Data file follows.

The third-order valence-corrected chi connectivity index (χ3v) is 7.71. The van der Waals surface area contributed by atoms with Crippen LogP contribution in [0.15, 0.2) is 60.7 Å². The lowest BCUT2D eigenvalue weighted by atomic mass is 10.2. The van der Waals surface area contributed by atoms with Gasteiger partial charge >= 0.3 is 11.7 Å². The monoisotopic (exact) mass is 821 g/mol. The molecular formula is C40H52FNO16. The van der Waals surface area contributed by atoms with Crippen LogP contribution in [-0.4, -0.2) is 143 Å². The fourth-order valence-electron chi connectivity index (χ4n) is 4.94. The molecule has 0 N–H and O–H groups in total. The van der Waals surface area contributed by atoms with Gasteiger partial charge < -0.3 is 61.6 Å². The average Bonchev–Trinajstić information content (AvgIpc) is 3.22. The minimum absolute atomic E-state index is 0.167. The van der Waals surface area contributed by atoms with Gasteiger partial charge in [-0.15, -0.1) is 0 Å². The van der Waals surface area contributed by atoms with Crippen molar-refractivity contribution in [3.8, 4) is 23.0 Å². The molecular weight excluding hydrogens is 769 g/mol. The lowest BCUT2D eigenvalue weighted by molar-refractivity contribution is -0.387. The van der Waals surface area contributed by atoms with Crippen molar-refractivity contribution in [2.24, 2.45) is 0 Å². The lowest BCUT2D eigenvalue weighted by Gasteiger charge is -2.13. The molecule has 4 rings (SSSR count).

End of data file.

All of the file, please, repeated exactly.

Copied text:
The third-order valence-corrected chi connectivity index (χ3v) is 7.71. The van der Waals surface area contributed by atoms with Crippen LogP contribution in [0.15, 0.2) is 60.7 Å². The lowest BCUT2D eigenvalue weighted by atomic mass is 10.2. The van der Waals surface area contributed by atoms with Gasteiger partial charge >= 0.3 is 11.7 Å². The monoisotopic (exact) mass is 821 g/mol. The molecular formula is C40H52FNO16. The van der Waals surface area contributed by atoms with Crippen LogP contribution in [-0.4, -0.2) is 143 Å². The fourth-order valence-electron chi connectivity index (χ4n) is 4.94. The molecule has 0 N–H and O–H groups in total. The van der Waals surface area contributed by atoms with Gasteiger partial charge < -0.3 is 61.6 Å². The average Bonchev–Trinajstić information content (AvgIpc) is 3.22. The minimum absolute atomic E-state index is 0.167. The van der Waals surface area contributed by atoms with Gasteiger partial charge in [-0.15, -0.1) is 0 Å². The van der Waals surface area contributed by atoms with Crippen molar-refractivity contribution in [3.8, 4) is 23.0 Å². The molecular weight excluding hydrogens is 769 g/mol. The lowest BCUT2D eigenvalue weighted by molar-refractivity contribution is -0.387. The van der Waals surface area contributed by atoms with Crippen molar-refractivity contribution in [2.24, 2.45) is 0 Å². The lowest BCUT2D eigenvalue weighted by Gasteiger charge is -2.13. The molecule has 4 rings (SSSR count).